summer arrives, it is very important that we take the proper precautions
when dealing with our pets.
Here are a few important tips and facts that should help protect
our furry friends.
can kill an animal. Dogs and cats should NEVER be left alone in a car or
truck, even briefly. Even with a window open, a vehicle can become a
furnace much more quickly than you would ever expect.
It doesn’t matter if you park in the shade, because the sun
shifts during the day.
With their extra-long soft palates, small nostrils, and
narrower-than-usual windpipes, brachycephalic breeds (breeds with the
short snouts and “pushed-in faces”) have an especially tough time in
the summer heat.
English bulldogs, Pugs, and Boston terriers are examples of these
travel with a thermos of cool water that you can offer your dog throughout
your dog’s exercise to a minimum, especially after eating, during the
hottest hours of the day. Any exercise should be done in the early
morning, when it’s coolest, or in the evening, after sundown.
the amount of time your dog spends standing on the street.
Asphalt radiates a lot of heat, and dogs are closer to the ground
than we realize.
They can heat up pretty fast, and they can burn their paws on the
taking your dog to the beach unless you can provide a shady spot, and have
plenty of fresh water for him to drink.
syndrome increases dramatically during the summer months.
Hi-rise syndrome is what we call it when cats and (less commonly)
dogs fall out of a window.
Do not open windows during hot weather unless the window is
protected by a screen.
dogs are especially prone to overheating.
Shaving a long-haired dog so that the hair is 1-inch long helps
Shaving any shorter than 1-inch might predispose your dog to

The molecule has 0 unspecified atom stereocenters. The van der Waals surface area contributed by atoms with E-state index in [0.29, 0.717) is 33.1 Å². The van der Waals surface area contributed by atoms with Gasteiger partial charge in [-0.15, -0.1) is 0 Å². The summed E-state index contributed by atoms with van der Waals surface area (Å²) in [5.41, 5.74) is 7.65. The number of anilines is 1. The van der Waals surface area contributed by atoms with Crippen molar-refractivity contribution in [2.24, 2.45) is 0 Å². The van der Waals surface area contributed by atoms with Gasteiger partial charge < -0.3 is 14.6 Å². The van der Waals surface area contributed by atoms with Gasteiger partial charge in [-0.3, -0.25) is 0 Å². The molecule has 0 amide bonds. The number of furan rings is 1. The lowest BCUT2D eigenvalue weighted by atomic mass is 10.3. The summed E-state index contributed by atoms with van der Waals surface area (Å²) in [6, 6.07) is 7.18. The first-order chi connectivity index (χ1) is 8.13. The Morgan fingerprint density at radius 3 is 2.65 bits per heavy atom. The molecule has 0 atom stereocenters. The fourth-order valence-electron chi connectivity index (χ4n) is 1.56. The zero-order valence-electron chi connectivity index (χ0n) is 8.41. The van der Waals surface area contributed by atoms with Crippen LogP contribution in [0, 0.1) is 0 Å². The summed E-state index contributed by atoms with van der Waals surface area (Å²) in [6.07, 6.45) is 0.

sunburn, so don’t go any shorter than 1 inch.
can be deadly to cats and dogs.
Animals are attracted to antifreeze because it has a sweet taste.
Unfortunately, the main ingredient in antifreeze, ethylene glycol,
can cause severe, sometimes fatal kidney damage if ingested.
Be careful when changing the coolant in your car, and try to
prevent your pets from drinking antifreeze from puddles.
There are several brands of antifreeze that are designed to be
non-toxic to pets.
They have propylene glycol, a safe chemical, instead of ethylene
switching to these safe alternatives.
If your dog spends much of it’s time outdoors, make
certain that it has access to shady areas.
A properly constructed doghouse is perfect for this.
If you can’t provide proper shade, bring the dog inside during
the hottest hours of the day.
Carefully check your pet’s body at least once a week in
the summer, looking for fleas, ear mites, and ticks. Bring your pet to the veterinarian for a good spring/summer
check-up, and use a good flea and tick repellent based on your
Follow the above recommendations, and hopefully your pet
will experience a safe and problem-free summer.